‘1620’, A Cautionary Tale

by Michael Vickery

Publication: Michael Arthur Aung-Thwin & Kenneth R. Hall, eds., New Perspectives on the History and Historiography of Southeast Asia, Continuing Explorations (London: Routledge, 2011), pp. 157-166.

Language : English

2011 - 11 pages

Diverging from prevalent historical approaches, such as David P. Chandler´s thesis, the author presents a much more balanced ratio of power between Cambodian and Siamese rulers from 1593-4, when the Ayuthya forces invaded the Lovek kingdom, and a more nuanced picture of the respective Siamese and Vietnamese influences in Cambodia at that time.

For instance, "Cambodia offered an alternative to Siam for the procurement of sapppanwood and deer hide, both in great demand on the Japanese market, and thanks to its convenient and regular traffic with Guangnam [Nguyên Viet Nam] it could provide Vietnamese silk which was highly valued in Japan", notes the author; "thus, far from isolating Cambodia, the Nguyên contact in mid- and late 17th century was of commercial benefit for Cambodia, and may have been instrumental for maintaining Cambodia’s relatively high position among Southeast Asian ports."

He adds: "We see some of the confusion in modern scholarship about the events of the 1620s. But what were the basic facts? Cambodia had quickly recovered from an Ayutthayan invasion of Lovek in 1593-94, which itself was perhaps conflict over domination of maritime relations with China and Japan. Prince Suriyopear/soriyopoa/ (sūryavarma) returned to Cambdia with Thai support in 1601/1602. He was king until he abdicated in 1618 for his son Jay Jettha. The capital was in Udong. Suriyopear was successful in reuniting Cambodia and making it a prosperous and strong kingdom."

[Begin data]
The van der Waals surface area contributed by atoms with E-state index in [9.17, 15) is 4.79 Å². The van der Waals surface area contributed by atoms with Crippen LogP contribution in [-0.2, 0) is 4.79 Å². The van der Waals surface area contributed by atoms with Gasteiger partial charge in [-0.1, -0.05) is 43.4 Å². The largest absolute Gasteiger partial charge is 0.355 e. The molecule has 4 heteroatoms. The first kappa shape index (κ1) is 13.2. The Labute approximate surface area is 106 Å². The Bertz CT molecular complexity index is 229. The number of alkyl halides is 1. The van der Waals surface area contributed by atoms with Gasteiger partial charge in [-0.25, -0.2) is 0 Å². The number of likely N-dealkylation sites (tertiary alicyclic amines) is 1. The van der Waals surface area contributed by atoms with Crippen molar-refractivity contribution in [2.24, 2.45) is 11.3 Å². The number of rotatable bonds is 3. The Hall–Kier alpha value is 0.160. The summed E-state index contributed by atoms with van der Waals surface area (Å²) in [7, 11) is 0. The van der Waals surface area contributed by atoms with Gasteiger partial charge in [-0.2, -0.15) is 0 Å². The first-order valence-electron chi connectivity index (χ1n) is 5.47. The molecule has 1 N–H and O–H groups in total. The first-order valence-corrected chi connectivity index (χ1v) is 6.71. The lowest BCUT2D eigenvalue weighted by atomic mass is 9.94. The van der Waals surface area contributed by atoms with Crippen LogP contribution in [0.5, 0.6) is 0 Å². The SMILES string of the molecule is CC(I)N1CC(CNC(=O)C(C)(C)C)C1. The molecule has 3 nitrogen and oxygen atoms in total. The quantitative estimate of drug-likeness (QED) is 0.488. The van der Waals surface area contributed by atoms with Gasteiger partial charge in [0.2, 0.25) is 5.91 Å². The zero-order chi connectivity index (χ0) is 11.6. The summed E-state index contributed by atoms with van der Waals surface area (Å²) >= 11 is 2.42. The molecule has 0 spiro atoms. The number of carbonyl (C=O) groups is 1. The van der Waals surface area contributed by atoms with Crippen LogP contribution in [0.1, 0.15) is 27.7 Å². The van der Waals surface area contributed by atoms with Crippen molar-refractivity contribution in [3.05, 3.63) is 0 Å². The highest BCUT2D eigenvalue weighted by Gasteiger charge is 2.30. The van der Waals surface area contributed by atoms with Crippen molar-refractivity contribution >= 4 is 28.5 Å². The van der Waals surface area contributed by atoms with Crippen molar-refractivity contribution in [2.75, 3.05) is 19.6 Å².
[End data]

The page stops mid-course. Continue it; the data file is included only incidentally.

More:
This latter Cambodian king married a Vietnamese princess under these circumstances: "Vietnam was divided into two kingdoms after 1570, the Trịnh in the North and the Nguyê˜n in the South, and they were at war from about 1620 to 1670. Contact between Cambodia and Vietnam (South Vietnam of the Nguyên) began between 1613 and 1620, just when the two Vietnamese kingdoms began their war. The first official contact was a request from Vietnam for war elephants from Cambodia to fight against the Trịnh in the North. In exchange the Nguyên king sent a Vietnamese princess to marry the Cambodian King Jay Jettha."

vietnamese-princess-2.jpg#asset:3304

Vietnamese Female Costumes in the 17th century (Nancy Duong, 2013)

About the Author

Michael Vickery

Michael Vickery (April 1 1931, Billings, Montana, June 29 2017, Battambang, Cambodia) was an American historian and lecturer with a passion for Cambodia.

His doctoral thesis research in Cambodia, Thailand and Malaysia lasted from 1970 to 1977, when he completed it under the title Cambodia After Angkor: The Chronicular Evidence for the Fourteenth to Sixteenth Centuries. That same year, Vickery received a Doctor of Philosophy in history from Yale University.

Known for his liberal views, he later specialized in history of modern Cambodia, contributed numerous columns for the Phnom Penh Post from 1992 to 2007. He also taught Ancient History at the Royal University of Fine Arts (RUFA) in Phnom Penh.

A bibliographical notice on Michael Vickery.